For makeup enthusiasts like us, there’s one nightmare that we all dread: broken makeup. The idea of smashed palettes, cracked compacts, and pressed shadows turned to dust strikes fear into the hearts of makeup artists worldwide. Lucky for us DIY savvy artists, however, there are actually a number of ways that you can fix broken makeup yourself in order to save your products from the doom of being thrown out and when they don’t have to be.
Check out these 15 different methods and techniques for fixing broken makeup of all kinds in order to save them from being wasted!
1. Re-pot a broken lipstick
When you Google search “fix broken makeup”, you’ll find that the most common thing that pops up is powdered, since those break so easily. Sometimes, however, lipsticks snap and need to be saved too! Makeup Tutorials suggests harvesting what’s left, mixing it into a gloss, and re-potting it so it can be put on with a brush instead.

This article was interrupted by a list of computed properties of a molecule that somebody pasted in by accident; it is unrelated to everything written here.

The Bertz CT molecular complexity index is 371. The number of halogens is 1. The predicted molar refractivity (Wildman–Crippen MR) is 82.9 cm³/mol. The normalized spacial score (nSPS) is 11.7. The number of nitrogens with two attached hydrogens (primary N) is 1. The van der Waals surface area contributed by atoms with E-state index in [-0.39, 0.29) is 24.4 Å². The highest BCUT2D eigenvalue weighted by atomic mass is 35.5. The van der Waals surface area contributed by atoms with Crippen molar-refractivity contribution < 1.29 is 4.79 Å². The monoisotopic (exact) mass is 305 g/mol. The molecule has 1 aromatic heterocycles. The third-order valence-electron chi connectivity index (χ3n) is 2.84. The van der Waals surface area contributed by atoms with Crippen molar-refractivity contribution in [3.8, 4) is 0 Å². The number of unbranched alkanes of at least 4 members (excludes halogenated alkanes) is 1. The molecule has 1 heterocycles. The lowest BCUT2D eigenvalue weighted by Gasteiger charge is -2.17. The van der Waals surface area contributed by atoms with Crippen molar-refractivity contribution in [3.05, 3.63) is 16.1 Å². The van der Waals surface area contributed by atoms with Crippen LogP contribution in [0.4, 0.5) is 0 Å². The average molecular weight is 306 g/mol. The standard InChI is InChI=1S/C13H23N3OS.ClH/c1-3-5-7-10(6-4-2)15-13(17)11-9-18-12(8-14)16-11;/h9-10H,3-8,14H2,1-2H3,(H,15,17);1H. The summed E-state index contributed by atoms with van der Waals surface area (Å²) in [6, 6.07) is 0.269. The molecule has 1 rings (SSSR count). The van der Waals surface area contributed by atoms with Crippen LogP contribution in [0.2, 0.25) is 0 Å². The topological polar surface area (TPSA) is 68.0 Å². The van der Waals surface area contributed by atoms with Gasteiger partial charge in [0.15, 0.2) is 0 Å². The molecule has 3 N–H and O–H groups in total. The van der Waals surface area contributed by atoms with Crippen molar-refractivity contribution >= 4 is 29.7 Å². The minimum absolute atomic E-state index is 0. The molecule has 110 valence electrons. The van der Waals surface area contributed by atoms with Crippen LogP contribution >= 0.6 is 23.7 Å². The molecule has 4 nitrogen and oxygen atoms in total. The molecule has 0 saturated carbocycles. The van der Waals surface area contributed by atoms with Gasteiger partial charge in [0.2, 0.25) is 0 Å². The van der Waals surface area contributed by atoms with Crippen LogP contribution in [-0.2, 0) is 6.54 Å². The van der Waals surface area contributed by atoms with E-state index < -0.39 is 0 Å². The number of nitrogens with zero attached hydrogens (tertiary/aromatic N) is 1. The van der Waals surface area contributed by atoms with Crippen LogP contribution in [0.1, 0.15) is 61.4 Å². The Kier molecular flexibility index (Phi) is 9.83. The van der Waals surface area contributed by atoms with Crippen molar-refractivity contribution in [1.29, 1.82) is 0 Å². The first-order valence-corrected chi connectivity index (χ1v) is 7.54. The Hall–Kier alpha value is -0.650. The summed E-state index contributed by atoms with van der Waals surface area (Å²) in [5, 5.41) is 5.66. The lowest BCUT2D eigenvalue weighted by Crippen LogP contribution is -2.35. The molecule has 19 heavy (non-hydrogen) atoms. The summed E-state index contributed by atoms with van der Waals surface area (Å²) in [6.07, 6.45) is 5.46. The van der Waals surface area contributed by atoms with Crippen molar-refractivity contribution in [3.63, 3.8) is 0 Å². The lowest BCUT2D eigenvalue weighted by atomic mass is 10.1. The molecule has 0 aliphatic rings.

2. Fix broken powder makeup without alcohol
As you’ll notice, many of the techniques and tutorials you’ll find online for fixing broken powdered makeup involve soaking it in isopropyl rubbing alcohol and letting it dissolve out, leaving the powder once more packed down and smoothed. There are many different spins on this technique, but the basic steps that you see on Girl Versus Makeup are perhaps the most popularly used.
3. Fix broken blush in the pot
While some tutorials suggest taking the powder right out of the original pot and mixing it elsewhere, Ms Quinn Face opts to skip that step and just make the whole process happen right in the compact to save materials and time. That way you can just press things down, leave it all to dry, and be done with it!
4. Fix broken compacts with a spoon
Are you worried about over-saturating the compact, not smoothing it out properly, and ending up with a lumpy finished product that you don’t like using? Then check out how Happy Treasures changed the standard process up ever so slightly! They place the compact on an old plate to catch any mess, use the cap of the alcohol to add it in smaller quantities, and use the flat back of a spoon to smooth things out nicely and really press the powder down.